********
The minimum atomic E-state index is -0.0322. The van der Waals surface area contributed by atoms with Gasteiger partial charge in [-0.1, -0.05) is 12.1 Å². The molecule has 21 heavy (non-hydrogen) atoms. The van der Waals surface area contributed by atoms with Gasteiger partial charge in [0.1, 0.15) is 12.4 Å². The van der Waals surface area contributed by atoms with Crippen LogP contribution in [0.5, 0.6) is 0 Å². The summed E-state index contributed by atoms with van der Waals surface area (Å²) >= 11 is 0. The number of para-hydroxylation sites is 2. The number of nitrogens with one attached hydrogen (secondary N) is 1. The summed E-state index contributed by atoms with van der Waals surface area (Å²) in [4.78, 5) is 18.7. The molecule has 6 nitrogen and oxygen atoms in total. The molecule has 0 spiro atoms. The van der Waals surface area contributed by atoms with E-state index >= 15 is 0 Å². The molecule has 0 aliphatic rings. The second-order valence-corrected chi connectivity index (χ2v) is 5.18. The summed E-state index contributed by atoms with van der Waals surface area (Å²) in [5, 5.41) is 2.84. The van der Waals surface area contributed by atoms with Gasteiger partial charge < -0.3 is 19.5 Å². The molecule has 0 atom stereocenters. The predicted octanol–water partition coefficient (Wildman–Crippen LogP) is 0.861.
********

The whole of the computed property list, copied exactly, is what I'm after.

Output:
The minimum atomic E-state index is -0.0322. The van der Waals surface area contributed by atoms with Gasteiger partial charge in [-0.1, -0.05) is 12.1 Å². The molecule has 21 heavy (non-hydrogen) atoms. The van der Waals surface area contributed by atoms with Gasteiger partial charge in [0.1, 0.15) is 12.4 Å². The van der Waals surface area contributed by atoms with Crippen LogP contribution in [0.5, 0.6) is 0 Å². The summed E-state index contributed by atoms with van der Waals surface area (Å²) >= 11 is 0. The number of para-hydroxylation sites is 2. The number of nitrogens with one attached hydrogen (secondary N) is 1. The summed E-state index contributed by atoms with van der Waals surface area (Å²) in [4.78, 5) is 18.7. The molecule has 6 nitrogen and oxygen atoms in total. The molecule has 0 spiro atoms. The van der Waals surface area contributed by atoms with E-state index >= 15 is 0 Å². The molecule has 0 aliphatic rings. The second-order valence-corrected chi connectivity index (χ2v) is 5.18. The summed E-state index contributed by atoms with van der Waals surface area (Å²) in [5, 5.41) is 2.84. The van der Waals surface area contributed by atoms with Gasteiger partial charge < -0.3 is 19.5 Å². The molecule has 0 atom stereocenters. The predicted octanol–water partition coefficient (Wildman–Crippen LogP) is 0.861.